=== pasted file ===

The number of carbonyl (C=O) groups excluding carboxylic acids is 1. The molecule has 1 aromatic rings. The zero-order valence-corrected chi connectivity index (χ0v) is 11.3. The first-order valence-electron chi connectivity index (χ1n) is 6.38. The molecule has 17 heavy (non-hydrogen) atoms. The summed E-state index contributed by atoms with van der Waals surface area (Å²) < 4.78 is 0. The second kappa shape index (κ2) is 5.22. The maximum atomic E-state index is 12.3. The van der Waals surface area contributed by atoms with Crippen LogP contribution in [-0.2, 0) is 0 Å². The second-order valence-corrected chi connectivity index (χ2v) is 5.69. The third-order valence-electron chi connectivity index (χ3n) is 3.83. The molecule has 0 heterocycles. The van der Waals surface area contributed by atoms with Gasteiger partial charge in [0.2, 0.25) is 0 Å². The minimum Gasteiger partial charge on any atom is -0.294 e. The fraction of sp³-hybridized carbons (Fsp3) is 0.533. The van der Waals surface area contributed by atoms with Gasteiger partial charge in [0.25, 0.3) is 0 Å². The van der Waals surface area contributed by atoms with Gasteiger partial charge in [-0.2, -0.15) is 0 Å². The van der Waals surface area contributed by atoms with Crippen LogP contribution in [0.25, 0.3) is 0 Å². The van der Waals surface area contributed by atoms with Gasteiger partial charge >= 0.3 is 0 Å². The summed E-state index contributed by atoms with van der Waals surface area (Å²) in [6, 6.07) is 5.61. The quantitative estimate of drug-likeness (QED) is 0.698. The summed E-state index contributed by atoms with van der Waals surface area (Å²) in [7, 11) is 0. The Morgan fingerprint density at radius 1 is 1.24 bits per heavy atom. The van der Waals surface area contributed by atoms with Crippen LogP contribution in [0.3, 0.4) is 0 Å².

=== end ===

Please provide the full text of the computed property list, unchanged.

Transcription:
The number of carbonyl (C=O) groups excluding carboxylic acids is 1. The molecule has 1 aromatic rings. The zero-order valence-corrected chi connectivity index (χ0v) is 11.3. The first-order valence-electron chi connectivity index (χ1n) is 6.38. The molecule has 17 heavy (non-hydrogen) atoms. The summed E-state index contributed by atoms with van der Waals surface area (Å²) < 4.78 is 0. The second kappa shape index (κ2) is 5.22. The maximum atomic E-state index is 12.3. The van der Waals surface area contributed by atoms with Crippen LogP contribution in [-0.2, 0) is 0 Å². The second-order valence-corrected chi connectivity index (χ2v) is 5.69. The third-order valence-electron chi connectivity index (χ3n) is 3.83. The molecule has 0 heterocycles. The van der Waals surface area contributed by atoms with Gasteiger partial charge in [0.2, 0.25) is 0 Å². The minimum Gasteiger partial charge on any atom is -0.294 e. The fraction of sp³-hybridized carbons (Fsp3) is 0.533. The van der Waals surface area contributed by atoms with Gasteiger partial charge in [0.25, 0.3) is 0 Å². The van der Waals surface area contributed by atoms with Gasteiger partial charge in [-0.2, -0.15) is 0 Å². The van der Waals surface area contributed by atoms with Crippen LogP contribution in [0.25, 0.3) is 0 Å². The van der Waals surface area contributed by atoms with Gasteiger partial charge >= 0.3 is 0 Å². The summed E-state index contributed by atoms with van der Waals surface area (Å²) in [6, 6.07) is 5.61. The quantitative estimate of drug-likeness (QED) is 0.698. The summed E-state index contributed by atoms with van der Waals surface area (Å²) in [7, 11) is 0. The Morgan fingerprint density at radius 1 is 1.24 bits per heavy atom. The van der Waals surface area contributed by atoms with Crippen LogP contribution in [0.3, 0.4) is 0 Å².